Breast Cancer: Men Get it Too
Male breast cancer accounts for 1% of all breast cancer. It affects men usually 60 years of age or older.
Types of breast cancer in men
Men get the same kinds of breast cancer as women. However, the most common kind of cancer in men is found in the breast ducts. This is because breast tissue in men consists almost exclusively of ducts.
What are the symptoms of breast cancer in men?
The most common symptoms are a small, painless lump close to the nipple of the breast or a small liquid discharge from the nipple.
"I was only 35 when I was diagnosed with male breast cancer, while the average age of men diagnosed is between 65 and 70, I believe. If men find anything strange in their chest they should have it looked at by their doctors because breast cancer can hit men too."
Network Support Technician
Niagara Falls, Canada
Because most men have less fat tissue than women in the breast area, male breast cancers are quite easily detected. However, most men don't "think breast cancer" and therefore don't look for lumps or may ignore a lump until the cancer has become quite advanced.
Diagnosing male breast cancer
The same way it is diagnosed in women. A needle is inserted into the lump to remove a small piece of tissue for testing or your oncologist may decide to remove the lump surgically. When the cancer is surgically removed, underarm lymph nodes are also removed to test for malignancy. The disease tends to spread more readily through the lymph nodes in men than women.
Treatment for men involves removing the tumour through surgery. The surgeon may remove only the lump (lumpectomy) or the whole breast (mastectomy), plus some of the underarm lymph nodes if necessary.
Radiation is given after a lumpectomy, if the lymph nodes were positive for cancer or if the cancer was close to the chest wall. Surgery tends to be more extensive in men than women because it is usually diagnosed at a later stage of the disease and because of the smaller size of male breasts.
Sometimes the doctor will recommend removing the testes or adrenal glands. Systemic (total body) chemotherapy is usually recommended for men at risk of recurrence after local therapy. Your oncologist may also recommend hormonal therapy with tamoxifen.
Key risk factors
- Klinefelter's syndrome (a disorder with an extra X chromosome in all body cells) can lead to a man being 20 times more likely to develop breast cancer. However, this disease is quite rare. It is believed that the increased risk of breast cancer in men with Klinefelter's syndrome may be caused by the male hormones used to treat it being converted to estrogens in male fat tissue.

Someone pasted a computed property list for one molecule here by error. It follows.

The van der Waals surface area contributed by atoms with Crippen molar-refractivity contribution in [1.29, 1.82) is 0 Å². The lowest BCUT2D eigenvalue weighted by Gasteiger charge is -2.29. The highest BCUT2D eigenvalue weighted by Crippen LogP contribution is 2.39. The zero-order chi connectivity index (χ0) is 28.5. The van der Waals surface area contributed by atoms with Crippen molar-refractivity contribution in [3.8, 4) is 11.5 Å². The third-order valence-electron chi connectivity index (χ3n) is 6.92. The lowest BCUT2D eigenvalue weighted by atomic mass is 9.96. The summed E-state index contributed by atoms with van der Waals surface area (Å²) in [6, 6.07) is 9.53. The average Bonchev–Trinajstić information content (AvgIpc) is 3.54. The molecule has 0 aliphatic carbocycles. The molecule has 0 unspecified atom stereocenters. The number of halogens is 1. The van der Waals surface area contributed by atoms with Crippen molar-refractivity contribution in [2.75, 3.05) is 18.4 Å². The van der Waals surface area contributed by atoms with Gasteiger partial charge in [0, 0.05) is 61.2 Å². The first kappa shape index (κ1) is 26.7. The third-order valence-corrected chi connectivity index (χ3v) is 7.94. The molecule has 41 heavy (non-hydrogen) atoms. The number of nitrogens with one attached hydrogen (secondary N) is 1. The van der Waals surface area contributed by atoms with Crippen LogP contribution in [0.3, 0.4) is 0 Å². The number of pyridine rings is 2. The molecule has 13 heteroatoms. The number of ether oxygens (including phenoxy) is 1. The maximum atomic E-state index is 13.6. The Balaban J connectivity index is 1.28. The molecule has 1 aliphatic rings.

- A family history of breast cancer is the most common risk factor. Men who carry altered BRCA1 or BRCA2 cancer-susceptible genes can pass on the predisposition for breast cancer to their daughters and sons. Men with hereditary breast cancer may be at a higher risk for prostate cancer and possibly colon cancer.
- Gynecomastia or an enlargement of the breast in men carries an increased risk of developing breast cancer.
- Testicular dysfunction (undescended testes, congenital groin hernias, testicular injuries, inflammation of the testes, and testicular infections) can increase the risk of male breast cancer.
- Obesity may indicate a greater risk of developing breast cancer because of an increase in estrogen production in fatty tissue.
- Estrogens used to treat some medical disorders may increase a man's risk of developing breast cancer. However, more studies are needed to conclusively evaluate the relationship between estrogen and male breast cancer.
- Chronic liver disease may increase the risk of breast cancer because the body's ability to break down estrogens is reduced, raising the level of female hormones in the body.
How early the cancer is detected and whether the cancer has spread to the underarm lymph nodes largely determines the outcome for male breast cancer. Most experts believe the outcome is the same for men as it is for women. The difference in survival rates may be due to delays in diagnosis and therefore treatment begins at an advanced stage in development of the cancer.
The information on this page was adapted from an article written by Dr. June Engle, Ph.D in an issue of “Health News”, April 1996, which is published by the University of Toronto Faculty of Medicine.
The compilation of this information was made possible through a community education grant from the Canadian Breast Cancer Foundation, Ontario chapter.